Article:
What Lies Beneath (DVD) 27/04/2003

Sex, Lies and Taps

What Lies Beneath (DVD) 'What Lies Beneath' is another addition to the supernatural thriller genre and is semi-successful in its objective of sending a few shivers down your spine. Harrison Ford and Michelle Pfeiffer play Claire and Norman Spencer who on the surface at least are the perfect couple. It is remarkable how Ford has aged over the last couple of years and in this film looks incredibly haggard. He also gives off the impression that he couldn't be bothered even acting. His performance is as leaden as Mel Gibson's armoury in 'The Patriot' and watching him is almost a chore. If they ever get him to play Indiana Jones again I will be astonished as seeing his attempt at running in the film raised more than a few chuckles. Pfeiffer playing the adoring housewife is a bit more convincing, in a dull sort of way. The film is set in an idyllic lakeshore mansion, which has been recently renovated. When the couples only child, Katlin goes to college Mrs. Spencer is left alone in the house during the day. Bored at the prospect she throws herself into the comings and goings of her new neighbours who are either locked in love or a slagging match. When the woman disappears Claire increasingly believes her husband may have murdered her. As her suspicions grow she begins to feel a presence in the house. As noises become visions Claire slowly begins to believe that the missing woman’s ghost haunts their house. All through her traumatic episodes Norman is less than impressed and resorts to ...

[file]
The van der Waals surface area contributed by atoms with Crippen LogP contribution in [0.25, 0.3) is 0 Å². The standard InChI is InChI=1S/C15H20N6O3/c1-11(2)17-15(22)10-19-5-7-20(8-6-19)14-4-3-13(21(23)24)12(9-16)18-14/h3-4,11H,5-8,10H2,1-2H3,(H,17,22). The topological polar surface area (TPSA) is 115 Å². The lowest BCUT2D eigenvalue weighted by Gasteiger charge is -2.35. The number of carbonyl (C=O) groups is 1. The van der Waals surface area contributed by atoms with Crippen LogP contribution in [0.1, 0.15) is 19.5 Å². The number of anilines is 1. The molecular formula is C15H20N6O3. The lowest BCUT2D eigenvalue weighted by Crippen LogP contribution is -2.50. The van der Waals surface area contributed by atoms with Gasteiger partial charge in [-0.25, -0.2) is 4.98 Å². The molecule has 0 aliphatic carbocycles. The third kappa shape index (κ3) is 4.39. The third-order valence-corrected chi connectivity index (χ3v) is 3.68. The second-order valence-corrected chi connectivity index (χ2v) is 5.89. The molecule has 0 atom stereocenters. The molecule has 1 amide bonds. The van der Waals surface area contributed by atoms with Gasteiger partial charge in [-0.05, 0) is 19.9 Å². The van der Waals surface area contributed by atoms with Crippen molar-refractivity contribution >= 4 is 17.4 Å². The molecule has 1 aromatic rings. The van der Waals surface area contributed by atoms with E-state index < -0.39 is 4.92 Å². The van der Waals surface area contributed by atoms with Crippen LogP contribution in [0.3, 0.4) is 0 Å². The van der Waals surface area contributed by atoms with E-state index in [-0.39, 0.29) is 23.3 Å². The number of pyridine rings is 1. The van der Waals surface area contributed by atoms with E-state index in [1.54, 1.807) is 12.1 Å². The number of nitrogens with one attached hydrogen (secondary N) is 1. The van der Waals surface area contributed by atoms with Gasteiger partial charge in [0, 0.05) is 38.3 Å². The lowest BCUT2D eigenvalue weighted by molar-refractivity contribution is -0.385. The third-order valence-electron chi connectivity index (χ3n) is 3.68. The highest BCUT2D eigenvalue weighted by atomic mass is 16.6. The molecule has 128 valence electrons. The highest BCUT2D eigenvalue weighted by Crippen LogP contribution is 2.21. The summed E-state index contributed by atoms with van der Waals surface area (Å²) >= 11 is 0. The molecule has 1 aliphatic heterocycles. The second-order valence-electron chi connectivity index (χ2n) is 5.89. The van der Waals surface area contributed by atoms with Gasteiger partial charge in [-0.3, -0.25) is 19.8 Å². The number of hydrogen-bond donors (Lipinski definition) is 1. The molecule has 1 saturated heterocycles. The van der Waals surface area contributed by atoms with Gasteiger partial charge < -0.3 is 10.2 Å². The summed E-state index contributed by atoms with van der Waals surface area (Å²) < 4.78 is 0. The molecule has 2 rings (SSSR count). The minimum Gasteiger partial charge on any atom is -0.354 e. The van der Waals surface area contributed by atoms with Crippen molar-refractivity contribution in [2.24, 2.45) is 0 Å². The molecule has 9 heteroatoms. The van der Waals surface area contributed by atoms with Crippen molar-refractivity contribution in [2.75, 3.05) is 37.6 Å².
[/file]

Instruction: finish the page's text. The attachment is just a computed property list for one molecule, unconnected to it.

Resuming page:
Worst Case Scenario - dEUS 21/04/2003

Violin Conduct

Worst Case Scenario - dEUS Deus are from Antwerp in Belgium and demonstrate a skewed musical momentum usually produced from downing 2 barrow loads of rich chocolate. Their sound is as innovative as it is adventurous and this, their debut album set them up as true alternative heroes. Deus create nervous, frolicking, diverse music that is so off-kilter it could likely damage sound systems used to bland daytime radio schedules. The brightest moments on this album are undoubtedly the three singles but the quality is consistently high all the way through. Blending tattered Velvet Underground violin splinters with a ramshackle beat 'Hotel Lounge (be the death of me)' is music on a grand scale. Off-beat and unlikely to attract your attention at first, it has innate self-belief that will eventually win you over. Rudy Trouve's has a way with a guitar that somehow makes it sound like a second vocal. Like his name he always finds his mark. 'Suds and Soda' gets it inspiration from the unlikeliest of sources. Tom Barman shouts as the frazzled Venus in Furs blizzard behind him erupts. As the clouds part and the decibels drop sanity is restored and the listener basks in the serenity until the mayhem returns again. Ok it sounds almost nightmarish but it is rather fine. 'Via' is a little more straight forward but is so dynamic its like sticking your head in the washing machine without having to worry about the inevitable head injuries. The title track 'W.C.S. (first draft)' is a mildly funky number that ...